Barack Obama’s presidential campaign created an unprecedented online grassroots movement in which supporters generated thousands of events, made millions of phone calls, raised record amounts of money, and received over a billion emails. Blue State Digital, whose PHP/MySQL-based tools powered my.BarackObama.com, only had the 2004 and 2006 elections to use as guidance—before other tools like YouTube and Facebook had been used for presidential politics. Chuck Hagenbuch and Leigh Heyman of Blue State Digital will talk about their experiences leading up to Election Day, the tools that were used, and how the campaign’s online efforts exceeded all expectations.
Chuck Hagenbuch leads the software infrastructure team at Blue State Digital, building the core of the company’s tools and working with new technologies. He brings years of experience writing web applications and software libraries to the job of growing the company’s software to new uses and broader scale.
Prior to joining Blue State Digital, Chuck worked for Zend Technologies, providing professional services to many prominent companies, including Google, PayPal, and Portugal Telecom. He founded the open source Horde Project in 1998 and remains active leading its development.
Leigh oversees the development and operations of WhiteHouse.gov, We The People, and all of the White House’s Drupal-based websites and applications. His team provides a secure, stable, and scalable technical infrastructure across the White House’s web, social media, and mobile platforms, supporting the President’s communications objectives. Leigh’s fifteen years of experience cover all aspects of system management of high-profile online engagement platforms in both the private and public sectors, including work for Blue State Digital and MIT’s Computer Science and Artificial Intelligence Laboratory.
Steve was the Site Reliability Engineering Lead for a large MySQL installation at Google from 2005-2008. Late in 2008, he volunteered at Obama For America helping with big-data analytics. Upon returning to Google, he’s been working with networks. Steve has more than 15 years experience as a UNIX and OpenSource generalist from Purdue University, Progeny Linux Systems, FedEx, and Google.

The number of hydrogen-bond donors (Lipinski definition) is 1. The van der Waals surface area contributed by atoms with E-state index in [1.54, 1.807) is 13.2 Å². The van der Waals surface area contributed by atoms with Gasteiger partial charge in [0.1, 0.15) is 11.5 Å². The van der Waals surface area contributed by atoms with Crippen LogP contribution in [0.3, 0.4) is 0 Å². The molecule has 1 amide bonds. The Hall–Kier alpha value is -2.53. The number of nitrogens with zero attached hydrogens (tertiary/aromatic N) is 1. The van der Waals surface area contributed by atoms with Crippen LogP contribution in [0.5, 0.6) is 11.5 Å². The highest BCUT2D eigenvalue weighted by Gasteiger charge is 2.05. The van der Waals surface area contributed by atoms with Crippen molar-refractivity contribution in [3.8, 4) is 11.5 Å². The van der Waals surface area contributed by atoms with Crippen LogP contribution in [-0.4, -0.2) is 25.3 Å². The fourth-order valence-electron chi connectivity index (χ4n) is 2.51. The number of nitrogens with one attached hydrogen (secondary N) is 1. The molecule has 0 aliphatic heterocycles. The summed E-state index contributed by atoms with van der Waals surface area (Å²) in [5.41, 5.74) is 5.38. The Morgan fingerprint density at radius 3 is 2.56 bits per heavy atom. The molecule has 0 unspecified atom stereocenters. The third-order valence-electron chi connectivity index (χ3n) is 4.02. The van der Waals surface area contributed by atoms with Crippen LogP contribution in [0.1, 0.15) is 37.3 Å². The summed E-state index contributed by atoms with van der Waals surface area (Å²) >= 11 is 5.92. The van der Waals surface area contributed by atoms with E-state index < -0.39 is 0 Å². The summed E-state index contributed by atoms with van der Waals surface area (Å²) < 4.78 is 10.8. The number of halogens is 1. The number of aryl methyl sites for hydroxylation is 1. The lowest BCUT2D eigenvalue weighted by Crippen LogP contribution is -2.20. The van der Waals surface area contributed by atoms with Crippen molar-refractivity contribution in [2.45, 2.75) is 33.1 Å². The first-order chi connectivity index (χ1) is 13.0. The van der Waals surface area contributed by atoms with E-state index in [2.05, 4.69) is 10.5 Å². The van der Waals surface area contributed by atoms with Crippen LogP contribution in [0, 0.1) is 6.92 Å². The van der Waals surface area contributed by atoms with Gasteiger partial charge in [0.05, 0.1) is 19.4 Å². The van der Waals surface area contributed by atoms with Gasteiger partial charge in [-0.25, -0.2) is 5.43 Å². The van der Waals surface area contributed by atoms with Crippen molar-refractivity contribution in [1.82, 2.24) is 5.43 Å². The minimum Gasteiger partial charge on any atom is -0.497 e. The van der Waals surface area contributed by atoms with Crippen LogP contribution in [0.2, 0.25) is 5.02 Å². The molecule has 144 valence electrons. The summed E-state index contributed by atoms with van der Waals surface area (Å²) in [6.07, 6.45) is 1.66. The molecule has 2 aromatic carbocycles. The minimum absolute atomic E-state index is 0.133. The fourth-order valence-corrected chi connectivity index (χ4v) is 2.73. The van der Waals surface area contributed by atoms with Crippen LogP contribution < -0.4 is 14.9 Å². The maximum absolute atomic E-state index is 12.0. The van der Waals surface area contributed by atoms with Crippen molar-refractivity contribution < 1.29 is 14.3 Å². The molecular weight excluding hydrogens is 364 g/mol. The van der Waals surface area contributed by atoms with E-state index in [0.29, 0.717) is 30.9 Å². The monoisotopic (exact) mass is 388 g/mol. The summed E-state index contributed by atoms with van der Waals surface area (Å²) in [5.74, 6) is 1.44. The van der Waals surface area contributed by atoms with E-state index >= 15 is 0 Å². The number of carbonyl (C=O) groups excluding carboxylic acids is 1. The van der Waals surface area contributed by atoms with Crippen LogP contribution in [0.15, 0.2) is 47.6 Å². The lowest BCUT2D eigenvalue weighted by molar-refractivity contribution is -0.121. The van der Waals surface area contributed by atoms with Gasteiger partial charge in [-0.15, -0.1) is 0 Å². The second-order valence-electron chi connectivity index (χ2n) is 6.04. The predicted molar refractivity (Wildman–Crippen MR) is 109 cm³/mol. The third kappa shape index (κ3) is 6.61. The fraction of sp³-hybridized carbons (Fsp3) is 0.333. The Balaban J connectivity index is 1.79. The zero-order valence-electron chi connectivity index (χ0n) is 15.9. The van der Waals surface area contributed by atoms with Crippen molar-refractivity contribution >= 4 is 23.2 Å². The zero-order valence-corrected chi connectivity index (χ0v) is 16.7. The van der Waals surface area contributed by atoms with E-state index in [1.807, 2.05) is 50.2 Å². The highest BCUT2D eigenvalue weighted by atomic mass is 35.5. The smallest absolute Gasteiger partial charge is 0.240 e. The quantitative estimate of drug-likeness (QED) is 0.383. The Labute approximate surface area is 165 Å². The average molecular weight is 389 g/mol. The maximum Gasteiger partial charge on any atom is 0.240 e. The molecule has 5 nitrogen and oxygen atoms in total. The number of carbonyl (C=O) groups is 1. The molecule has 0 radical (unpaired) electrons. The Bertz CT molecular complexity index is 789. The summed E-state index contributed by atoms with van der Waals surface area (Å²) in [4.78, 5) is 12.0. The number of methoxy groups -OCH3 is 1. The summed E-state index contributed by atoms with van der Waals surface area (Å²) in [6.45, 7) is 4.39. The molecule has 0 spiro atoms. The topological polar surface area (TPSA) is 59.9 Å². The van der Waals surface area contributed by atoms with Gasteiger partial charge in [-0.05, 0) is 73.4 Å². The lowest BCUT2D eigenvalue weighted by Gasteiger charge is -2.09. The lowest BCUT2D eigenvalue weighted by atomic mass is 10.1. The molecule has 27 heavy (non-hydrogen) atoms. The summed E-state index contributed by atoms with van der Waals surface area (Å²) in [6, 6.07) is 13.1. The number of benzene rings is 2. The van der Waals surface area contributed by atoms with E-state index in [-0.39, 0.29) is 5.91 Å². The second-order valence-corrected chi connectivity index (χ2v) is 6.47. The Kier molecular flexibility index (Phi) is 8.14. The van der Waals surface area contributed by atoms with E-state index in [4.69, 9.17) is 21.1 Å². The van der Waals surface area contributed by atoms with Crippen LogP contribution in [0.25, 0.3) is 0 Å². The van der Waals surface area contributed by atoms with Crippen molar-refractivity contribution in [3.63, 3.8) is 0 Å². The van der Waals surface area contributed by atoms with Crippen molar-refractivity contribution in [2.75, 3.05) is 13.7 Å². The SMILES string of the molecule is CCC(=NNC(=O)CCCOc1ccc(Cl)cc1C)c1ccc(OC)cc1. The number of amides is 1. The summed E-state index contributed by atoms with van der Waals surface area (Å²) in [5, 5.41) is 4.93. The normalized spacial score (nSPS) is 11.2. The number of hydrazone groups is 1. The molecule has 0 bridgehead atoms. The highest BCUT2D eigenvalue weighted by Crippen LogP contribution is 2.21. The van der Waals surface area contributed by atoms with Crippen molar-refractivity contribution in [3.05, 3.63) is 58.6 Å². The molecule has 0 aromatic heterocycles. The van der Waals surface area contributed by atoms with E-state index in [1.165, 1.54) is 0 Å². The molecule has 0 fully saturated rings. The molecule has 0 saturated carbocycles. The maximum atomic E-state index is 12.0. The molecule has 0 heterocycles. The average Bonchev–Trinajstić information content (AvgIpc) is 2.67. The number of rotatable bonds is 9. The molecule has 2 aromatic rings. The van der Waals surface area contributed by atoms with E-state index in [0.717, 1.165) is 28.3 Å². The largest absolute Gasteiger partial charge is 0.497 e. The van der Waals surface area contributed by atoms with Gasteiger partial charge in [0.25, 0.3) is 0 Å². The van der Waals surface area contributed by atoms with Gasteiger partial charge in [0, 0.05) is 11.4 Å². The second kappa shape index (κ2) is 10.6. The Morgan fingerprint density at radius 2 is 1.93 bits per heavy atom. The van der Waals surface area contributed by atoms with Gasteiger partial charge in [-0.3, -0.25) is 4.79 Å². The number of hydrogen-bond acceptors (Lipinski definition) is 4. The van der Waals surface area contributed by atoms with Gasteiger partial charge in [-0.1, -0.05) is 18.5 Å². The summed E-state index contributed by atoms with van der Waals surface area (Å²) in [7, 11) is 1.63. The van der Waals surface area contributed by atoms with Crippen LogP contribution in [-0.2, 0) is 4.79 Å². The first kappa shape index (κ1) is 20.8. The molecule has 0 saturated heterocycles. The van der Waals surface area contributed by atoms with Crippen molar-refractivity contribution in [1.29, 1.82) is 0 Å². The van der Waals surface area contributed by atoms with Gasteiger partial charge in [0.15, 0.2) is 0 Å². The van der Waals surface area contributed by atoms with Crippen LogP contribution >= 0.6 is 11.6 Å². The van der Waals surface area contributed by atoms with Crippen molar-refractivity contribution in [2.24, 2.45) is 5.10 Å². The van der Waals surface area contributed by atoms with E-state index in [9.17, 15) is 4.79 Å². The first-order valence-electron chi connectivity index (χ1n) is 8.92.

In 2013, Mikey Dickerson joined what became known as the “ad hoc” team, tasked with rescuing Healthcare.gov after its failed launch on October 1. In August 2014, President Obama established the United States Digital Service to see if the strategy that succeeded at pulling Healthcare.gov out of the fire could be applied to other government problems and appointed Mikey to serve as the administrator. Now two years old and employing about 150 people spanning a network of federal agencies, the US Digital Service has taken on immigration, education, veterans benefits, and health data interoperability and helped agencies build effective government services and improve IT procurements by focusing on industry best practices and agile methodology, ultimately driving change in the largest institution in history. Prior to joining the US Digital Service, Mikey worked as a site reliability manager at Google.
Ian has worked in the computing industry for over ten years at telecom giants and Internet startups. He founded and implemented an anti-spam blackhole list using MySQL that grew to be the most-queried on the Internet. Eventually, the pull of Google brought him to California, where he now works doing administration and development around Google’s MySQL deployment.
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